DOROTHY SAMUIQLS -IARE I.ICll'I'l-.NS'l'III1N GILOROI HAliW'OOD I
The Forester I
GLADYS MUSACHE I
DOROTHY SAIWUELS CLAIRE MCCOY
JAKE LICHTENSTEIN ARTHUR BERWALD
Business Manager Associate Business Manager
Art Editors Sports Editor .
GEORGE HARWOOD ROBERT WOOD
CHRISTELLE BROCK I
LEON KLHNMAN Q
Feature Writers I
DOROTHY ROSENBAUM FRANCES LEVIN i
I LUCY BLAKENEY
Snapshots Typists Humor
HELEN PAPE DOROTHY PANDRES VIRGINIA SIMS
KATIE GOODMAN MINNIE MASINTER MARY LOUISE DICKSON 5?
R ' 9
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' , C
H. B. Yivrlfs RUTII ST. ,IOHN ELIZABIHH CARP
CHKIs'ri1.I.i Bnocx Dokorfii' RUSl'.NBAUM BILLY HliMI'HlLL
3 Annual SMH
ADVERTISING STAFF A
Ci3ciLE NIANN HARI1iE'f'f BUCKSPAN MIIRIAM ZESMER
MILDRED A11oNsoN SIDNEY Sicizt GEORGE HARWOOD
BILLY HEMPHILL KA1'I'II.I'I1iN Pluck FELICE NOVICH
Louis ROSIQNBERG Gizoiiorz SORENSEN f
RUTH ST. JOHN H. B. YAT11s
I Liferary Sjwlzxm' Business Sponsor .
I . Of the three publications in Forest the Fm'z'xf1'1' is the only yearbook. It is a com- l
ll plete record of the classes, clubs, and activities of the student body for the year preced- i
ing its publication. The editing is supported by the Senior Class with representatives
from other classes and with the aid of faculty sponsors. l
The Forexf Evlao, until this year a monthly publication, gives a bi-weekly account
of activities in the school. The publication of this newspaper is sponsored. by the jour-
nalism classes under the direction of Miss Eloise Burham. '
,fl , The third Forest publication is the Swlim' lJ1l!7lifYlfi0lI-3 biannual record of senior l
Q activity. Published by an all-senior staff under the director of the class sponsor, the 3
' publication is an index of senior activity. The two publications of 1931 have been the '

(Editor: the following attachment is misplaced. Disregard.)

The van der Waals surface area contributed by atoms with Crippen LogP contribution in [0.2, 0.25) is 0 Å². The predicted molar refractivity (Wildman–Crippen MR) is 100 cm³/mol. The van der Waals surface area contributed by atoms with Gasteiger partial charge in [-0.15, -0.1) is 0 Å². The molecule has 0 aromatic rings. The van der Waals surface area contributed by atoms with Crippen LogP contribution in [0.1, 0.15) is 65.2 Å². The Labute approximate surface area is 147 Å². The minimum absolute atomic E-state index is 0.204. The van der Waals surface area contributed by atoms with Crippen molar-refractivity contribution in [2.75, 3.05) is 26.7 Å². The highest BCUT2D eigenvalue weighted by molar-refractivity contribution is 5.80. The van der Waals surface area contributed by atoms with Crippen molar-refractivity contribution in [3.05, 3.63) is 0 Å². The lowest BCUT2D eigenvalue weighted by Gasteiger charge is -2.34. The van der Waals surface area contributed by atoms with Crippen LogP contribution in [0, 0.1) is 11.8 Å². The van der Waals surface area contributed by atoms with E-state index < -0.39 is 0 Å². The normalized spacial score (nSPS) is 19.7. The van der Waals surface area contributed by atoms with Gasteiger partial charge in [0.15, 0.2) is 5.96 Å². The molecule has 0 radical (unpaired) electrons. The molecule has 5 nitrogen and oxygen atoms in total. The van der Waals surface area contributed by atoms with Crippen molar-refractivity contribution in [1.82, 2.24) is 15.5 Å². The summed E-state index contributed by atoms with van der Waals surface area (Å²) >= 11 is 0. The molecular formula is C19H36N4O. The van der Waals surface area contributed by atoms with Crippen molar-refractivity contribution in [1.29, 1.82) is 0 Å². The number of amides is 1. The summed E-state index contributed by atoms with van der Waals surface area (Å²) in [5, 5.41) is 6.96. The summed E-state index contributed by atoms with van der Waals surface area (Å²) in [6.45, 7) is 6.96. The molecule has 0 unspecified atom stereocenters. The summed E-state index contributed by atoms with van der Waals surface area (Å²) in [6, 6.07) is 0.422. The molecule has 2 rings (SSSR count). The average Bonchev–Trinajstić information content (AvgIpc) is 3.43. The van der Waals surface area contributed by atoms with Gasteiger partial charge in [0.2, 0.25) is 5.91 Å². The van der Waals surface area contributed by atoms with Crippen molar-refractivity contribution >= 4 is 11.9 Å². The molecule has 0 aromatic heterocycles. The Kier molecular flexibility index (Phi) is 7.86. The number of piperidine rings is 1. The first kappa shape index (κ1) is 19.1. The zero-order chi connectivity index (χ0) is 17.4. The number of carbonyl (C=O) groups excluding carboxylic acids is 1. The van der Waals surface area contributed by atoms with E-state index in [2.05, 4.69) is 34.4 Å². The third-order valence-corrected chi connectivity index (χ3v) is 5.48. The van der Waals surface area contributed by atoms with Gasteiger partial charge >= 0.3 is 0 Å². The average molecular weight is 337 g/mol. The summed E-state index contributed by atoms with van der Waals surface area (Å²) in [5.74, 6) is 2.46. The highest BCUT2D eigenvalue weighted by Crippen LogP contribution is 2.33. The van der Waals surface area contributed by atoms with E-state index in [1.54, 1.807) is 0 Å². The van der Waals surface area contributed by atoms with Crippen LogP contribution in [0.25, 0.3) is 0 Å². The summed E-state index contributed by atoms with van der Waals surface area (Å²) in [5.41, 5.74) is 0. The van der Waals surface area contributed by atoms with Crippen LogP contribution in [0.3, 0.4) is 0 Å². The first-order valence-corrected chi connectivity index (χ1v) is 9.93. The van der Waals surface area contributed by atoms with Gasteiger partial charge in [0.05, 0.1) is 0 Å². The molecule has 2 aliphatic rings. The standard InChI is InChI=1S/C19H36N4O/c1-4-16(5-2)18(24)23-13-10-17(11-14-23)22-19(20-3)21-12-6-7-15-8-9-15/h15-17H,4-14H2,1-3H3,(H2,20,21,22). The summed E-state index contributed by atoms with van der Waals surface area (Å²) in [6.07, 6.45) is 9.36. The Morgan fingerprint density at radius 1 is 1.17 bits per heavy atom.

lull Broadcaster and Senior Searchlight, published respectively by the January and June
lf classes under their respective sponsors, Mr. Seldon Hutchinson and Miss Minnie Brown. l
G T vi TiTTT'
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LEFT T0 RIGHT 55
Pirx! Knut l
Mildred Aronzon, Cecile Mann, Dorothy Samuels, Gladys Musache, Claire McCoy, Mary Alice
Porter, Elizabeth Carp, Helen Seaman, Eunice Faison, Hariett Buckspan. ll
li-illy Hemphill, Louis Rosenberg, Arthur Berwnlcl, Felice Novieh, Mary Louise Dickson, Virginia
Sims, Cliristellu Brock.
Tbirlf Row: 1 l
George Harwood, Edward Finncburgh, Miriam Zesmer, Jake Lichtenstein, Sidney Sigel, Albert
Cahn, Leon Kleinman.
m L, Ami the Deffzmztzon
Endeth our Chronicles. But, like all good fairy tales, much remains to be created
by man's geniusg for it is through the facilities of his intellect that we have, today, the Q
devices that are practically a necessity in our lives. In compiling this book, we have
followed as closely as space has allowed the progress of transportation through the ages, N
allying it with our own progress as we roll along with the wheels of life. We have not, '
however, reached our destination, nor has transportation reached its ultimate end. With
this fact in mind, we have attempted to show stages of transportation before the age of
mechanisms, followed by the various forms of mechanical transportation.
We have followed the forms of transportation generally through all their phases. 1
From man as carrier of his own burdens to thc backs of lower beasts, from the beast of I
burden to the wheeled vehicle we have traced, and gradually we have shown the arrival
of the mechanical millennium, the train and automobile. Every phase of transportation 2
of land and water has bent itself to man's will, but even greater progress has been made V
in the conquest of the air-the airplane, in its various forms, and the dirigible. After
this age-who knows! 5
L-77,7 ,f .
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EDITORIAL STAFF V
BIIIY FARQUHAR , . . , ..... . liffilm'-211-Cbivf 111
TJORIS KING, CELAIRL MCCOY . 11.1.1111-IIIII' Iiditors 1 11
Miss lfI.o1Sl1 DURHAM . . I'1tll'lllf-11 f'lIlz'i.Irr 1
MITc:III-1.1. STONI2 , Slwrh Iiflilor
RUIVA IDOUTHIT . . . . , Girlx' Alblrlirx
Bl'.'I"I'Y ISAILILY, VIRGINIA DAROss . . . Pvrxomzlx 1
ANNA MARII5 VON PliIN, AILI213N SMITH . 1iw'lm11g1'.I
FRANOILS VVULIACK . . .... Ijlmzry I
BI-.RNARII CAMPIzIiI.I., CONRAD DUWIS .... . . Iokrx 11
NIARY MANION, KATHLEEN PR1cI-1, CI.l1TA RIQRIR . c30lIlHI1Ii.Yf.Y
FKID SWAYZIL, GI-.ORGIQ JORDAN ....... . . Nlilihzry 1
IivII.x'N SI.AT11R, IZUNICR FAISON, l2I,IzAmTII I.INnI.IiY . . A.1.v1'rf1Ivli1xx
ROSA Com N, DIXIIT NELL SHI-I.1.l Y, JUANITA OIIOM ..,...... Sl11'ri1:l l'1wf1m'x
Iilsslr. GORIION, ARI,IL GARISON, BI ATRIQI3 HIIKIKCYN, LORI NA RUNNITLS, NITTII LI I, PIRI-
1 1 1 1
STIIN, FRANCIS ABRAHAM, BIRNIQ1, AISTRO1' ..... .,.... I '1wl11r'1'x 1 1
, IJOROTHY SAMUIQLS, MARY BRONSTLIN, SAI.I.x' ANYON, XVIRGIL AUSTIN, ALBLRT CAIIN, INTARIKY 111